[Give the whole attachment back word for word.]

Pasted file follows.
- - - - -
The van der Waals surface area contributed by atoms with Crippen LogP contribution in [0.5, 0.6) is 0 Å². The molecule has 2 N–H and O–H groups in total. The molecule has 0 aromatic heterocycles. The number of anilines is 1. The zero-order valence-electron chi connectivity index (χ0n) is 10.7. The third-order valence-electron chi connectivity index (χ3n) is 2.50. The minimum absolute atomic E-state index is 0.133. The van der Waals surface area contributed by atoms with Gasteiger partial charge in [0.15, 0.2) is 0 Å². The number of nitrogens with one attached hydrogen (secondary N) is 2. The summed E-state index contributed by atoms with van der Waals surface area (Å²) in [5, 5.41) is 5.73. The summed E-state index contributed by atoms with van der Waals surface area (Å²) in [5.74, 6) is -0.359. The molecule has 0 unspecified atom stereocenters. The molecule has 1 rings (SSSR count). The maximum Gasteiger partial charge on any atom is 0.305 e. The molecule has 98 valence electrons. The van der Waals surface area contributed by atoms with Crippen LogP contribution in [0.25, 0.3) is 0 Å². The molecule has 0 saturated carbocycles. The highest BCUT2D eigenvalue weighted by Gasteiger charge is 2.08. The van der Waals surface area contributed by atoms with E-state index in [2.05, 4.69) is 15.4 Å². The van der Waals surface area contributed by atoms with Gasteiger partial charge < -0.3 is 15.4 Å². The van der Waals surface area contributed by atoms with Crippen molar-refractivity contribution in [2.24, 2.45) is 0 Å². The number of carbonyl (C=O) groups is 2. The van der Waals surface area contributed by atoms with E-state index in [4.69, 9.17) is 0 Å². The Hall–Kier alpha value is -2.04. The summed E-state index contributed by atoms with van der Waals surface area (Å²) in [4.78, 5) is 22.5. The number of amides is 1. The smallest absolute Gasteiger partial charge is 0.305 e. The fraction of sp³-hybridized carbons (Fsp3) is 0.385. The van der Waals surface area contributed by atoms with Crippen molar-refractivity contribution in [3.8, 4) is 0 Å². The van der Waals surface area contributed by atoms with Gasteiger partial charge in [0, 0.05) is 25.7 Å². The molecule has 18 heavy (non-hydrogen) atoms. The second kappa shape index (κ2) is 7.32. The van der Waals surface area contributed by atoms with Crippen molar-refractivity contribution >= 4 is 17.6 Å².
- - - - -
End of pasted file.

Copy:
The van der Waals surface area contributed by atoms with Crippen LogP contribution in [0.5, 0.6) is 0 Å². The molecule has 2 N–H and O–H groups in total. The molecule has 0 aromatic heterocycles. The number of anilines is 1. The zero-order valence-electron chi connectivity index (χ0n) is 10.7. The third-order valence-electron chi connectivity index (χ3n) is 2.50. The minimum absolute atomic E-state index is 0.133. The van der Waals surface area contributed by atoms with Gasteiger partial charge in [0.15, 0.2) is 0 Å². The number of nitrogens with one attached hydrogen (secondary N) is 2. The summed E-state index contributed by atoms with van der Waals surface area (Å²) in [5, 5.41) is 5.73. The summed E-state index contributed by atoms with van der Waals surface area (Å²) in [5.74, 6) is -0.359. The molecule has 0 unspecified atom stereocenters. The molecule has 1 rings (SSSR count). The maximum Gasteiger partial charge on any atom is 0.305 e. The molecule has 98 valence electrons. The van der Waals surface area contributed by atoms with Crippen LogP contribution in [0.25, 0.3) is 0 Å². The molecule has 0 saturated carbocycles. The highest BCUT2D eigenvalue weighted by Gasteiger charge is 2.08. The van der Waals surface area contributed by atoms with E-state index in [2.05, 4.69) is 15.4 Å². The van der Waals surface area contributed by atoms with Gasteiger partial charge < -0.3 is 15.4 Å². The van der Waals surface area contributed by atoms with Crippen molar-refractivity contribution in [2.24, 2.45) is 0 Å². The number of carbonyl (C=O) groups is 2. The van der Waals surface area contributed by atoms with E-state index in [4.69, 9.17) is 0 Å². The Hall–Kier alpha value is -2.04. The summed E-state index contributed by atoms with van der Waals surface area (Å²) in [4.78, 5) is 22.5. The number of amides is 1. The smallest absolute Gasteiger partial charge is 0.305 e. The fraction of sp³-hybridized carbons (Fsp3) is 0.385. The van der Waals surface area contributed by atoms with Crippen molar-refractivity contribution in [3.8, 4) is 0 Å². The van der Waals surface area contributed by atoms with Gasteiger partial charge in [0, 0.05) is 25.7 Å². The molecule has 18 heavy (non-hydrogen) atoms. The second kappa shape index (κ2) is 7.32. The van der Waals surface area contributed by atoms with Crippen molar-refractivity contribution >= 4 is 17.6 Å².